MBL Opponents Within Industry Speak Up: Print Preview
Members of the so-called “silent majority” of credit unions that oppose S. 2231, the bill that would increase the member business lending cap for credit unions, spoke out as banking lobbyists pressed the issue to lawmakers.
The Independent Community Bankers of America and the American Bankers Association fired off a joint letter July 17 to all U.S. senators telling them a silent majority of credit unions oppose the Small Business Lending Enhancement Act, which would raise the credit union member business lending cap from 12.25% to 27.5% of assets.
“When we compare the average HealthScore for credit unions engaged in member business lending versus the entire industry, we see that MBL credit unions have, on average, a healthier operating environment,” Glatt said. “That isn't to say that all CUs engaged in MBLs are healthy. Obviously, some are not. But there is certainly a noticeable performance difference between those CUs that offer MBLs versus the average credit union.”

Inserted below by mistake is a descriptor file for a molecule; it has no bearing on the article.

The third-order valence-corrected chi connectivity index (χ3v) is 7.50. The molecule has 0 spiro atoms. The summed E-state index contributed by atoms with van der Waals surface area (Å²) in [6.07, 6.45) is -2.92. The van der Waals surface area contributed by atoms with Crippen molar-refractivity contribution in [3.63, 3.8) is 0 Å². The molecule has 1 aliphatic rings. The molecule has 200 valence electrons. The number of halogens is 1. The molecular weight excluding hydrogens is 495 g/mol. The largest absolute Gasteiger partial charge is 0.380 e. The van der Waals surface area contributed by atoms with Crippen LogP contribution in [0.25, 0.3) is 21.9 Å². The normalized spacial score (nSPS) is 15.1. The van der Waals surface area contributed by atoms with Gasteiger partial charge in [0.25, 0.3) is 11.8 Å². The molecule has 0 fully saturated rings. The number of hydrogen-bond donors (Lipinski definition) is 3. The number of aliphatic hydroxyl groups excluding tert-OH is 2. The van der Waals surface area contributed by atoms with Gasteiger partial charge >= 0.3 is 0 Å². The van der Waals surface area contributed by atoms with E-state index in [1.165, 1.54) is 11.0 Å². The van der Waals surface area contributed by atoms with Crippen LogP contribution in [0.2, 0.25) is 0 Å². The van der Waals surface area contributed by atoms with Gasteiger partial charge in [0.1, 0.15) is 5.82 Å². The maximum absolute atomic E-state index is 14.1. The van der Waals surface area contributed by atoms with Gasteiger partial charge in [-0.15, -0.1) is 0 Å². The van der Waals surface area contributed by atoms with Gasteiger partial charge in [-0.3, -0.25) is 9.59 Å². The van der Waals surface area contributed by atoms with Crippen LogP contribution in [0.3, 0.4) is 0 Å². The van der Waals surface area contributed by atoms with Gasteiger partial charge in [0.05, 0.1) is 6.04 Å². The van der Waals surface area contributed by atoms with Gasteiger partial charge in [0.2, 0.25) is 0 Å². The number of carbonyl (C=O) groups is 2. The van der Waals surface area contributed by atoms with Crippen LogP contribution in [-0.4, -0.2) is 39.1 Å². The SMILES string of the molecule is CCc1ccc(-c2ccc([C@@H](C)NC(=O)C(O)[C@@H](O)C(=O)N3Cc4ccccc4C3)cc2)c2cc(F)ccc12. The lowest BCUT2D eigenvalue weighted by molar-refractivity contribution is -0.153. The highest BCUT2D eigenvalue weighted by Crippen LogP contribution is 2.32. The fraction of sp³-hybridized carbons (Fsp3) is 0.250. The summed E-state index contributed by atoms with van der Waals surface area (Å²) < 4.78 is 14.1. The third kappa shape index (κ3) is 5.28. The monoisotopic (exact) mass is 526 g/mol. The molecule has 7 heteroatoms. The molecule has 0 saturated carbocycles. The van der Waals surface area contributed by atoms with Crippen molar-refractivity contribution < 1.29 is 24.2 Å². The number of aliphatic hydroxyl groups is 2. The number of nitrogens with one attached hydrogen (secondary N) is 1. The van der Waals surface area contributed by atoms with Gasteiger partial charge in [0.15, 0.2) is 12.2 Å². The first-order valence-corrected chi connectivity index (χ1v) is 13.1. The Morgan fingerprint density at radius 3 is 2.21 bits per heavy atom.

Based on first-quarter Call Report data, credit unions that offer MBL earned a HealthScore just shy of 3, while those that don’t scored a 2.5, on a scale of 0 to 5, Glatt said. MBL credit unions scored significantly higher in four categories: loans, deposits, earnings and loan to share ratio. Scores for efficiency, delinquencies, charge offs, asset growth and member growth gave a slight edge to MBL credit unions. Operating expense scored evenly between the two, and net worth showed credit unions that don’t offer MBL having a slightly higher rating.